Brazil On Trial by OAS Court for Human Rights Abuse

The trial of the first case involving accusations against Brazil in the Organization of American States’ (OAS) Inter-American Human Rights Court began Wednesday, November 30, in San Jose, Costa Rica.

The Brazilian State is charged with criminal acts and criminal neglect in the 1999 death of Damião Ximenes Lopes on the premises of the Guararapes Rest Home, in the interior of the state of Ceará. The psychiatric facility was part of the network of private institutions accredited by the federal health system (SUS, Sistema íšnico de Saúde – Unified Health System).

In October, 1999, Lopes, who was 30 years old at the time, was hospitalized by his mother, Albertina Ximenes, to undergo psychiatric treatment at the Guararapes Rest Home, the only psychiatric clinic in the region around Sobral, in the interior of the northeastern state of Ceará. He died 3 days later.

According to the family, Lopes was a victim of abuse, torture, and neglect on the part of the physicians and aides who worked at the clinic, leading to his premature death. The clinic’s SUS accreditation was suspended, and nowadays it is no longer in operation.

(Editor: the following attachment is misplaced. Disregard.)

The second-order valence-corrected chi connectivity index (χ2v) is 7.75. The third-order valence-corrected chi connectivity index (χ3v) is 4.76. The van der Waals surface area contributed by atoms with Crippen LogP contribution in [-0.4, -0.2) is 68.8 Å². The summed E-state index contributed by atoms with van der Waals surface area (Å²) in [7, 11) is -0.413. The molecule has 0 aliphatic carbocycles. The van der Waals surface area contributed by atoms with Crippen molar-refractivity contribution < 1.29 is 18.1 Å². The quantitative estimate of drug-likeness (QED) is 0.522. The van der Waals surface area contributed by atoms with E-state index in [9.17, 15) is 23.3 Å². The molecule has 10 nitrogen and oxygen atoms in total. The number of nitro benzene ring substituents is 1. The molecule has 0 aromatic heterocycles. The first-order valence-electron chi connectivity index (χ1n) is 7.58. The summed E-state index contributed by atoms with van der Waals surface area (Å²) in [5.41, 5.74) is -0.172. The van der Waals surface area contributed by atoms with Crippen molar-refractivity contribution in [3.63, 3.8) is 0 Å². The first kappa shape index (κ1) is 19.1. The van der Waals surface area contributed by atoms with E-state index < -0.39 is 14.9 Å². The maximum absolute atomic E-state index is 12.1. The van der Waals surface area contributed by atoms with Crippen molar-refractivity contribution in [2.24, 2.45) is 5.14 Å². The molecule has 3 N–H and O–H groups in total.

The case was analyzed by the Inter-American Human Rights Commission (CIDH) and then directed to the Court, which is empowered to judge and convict the countries that ratified the American Convention on Human Rights. Brazil is one of the signatories.

The Secretariat of Human Rights, the Attorney-General’s office, the Ministry of Health, and the Ministry of Foreign Relations prepared Brazil’s court defense.

According to a note issued by the Secretariat of Human Rights’ press office, Brazil argues that it is changing its form of psychiatric treatment, replacing the hospitalization model with alternative approaches.

Agência Brasil

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  • Guest

    We the jury found the Brazil guilty in
    I don’t know what this is all about but I’d give a sentence of
    1. Letal injection
    2. If that fails, electric chazir
    3. if that fails too then25 to life w/o parole with forced labor.

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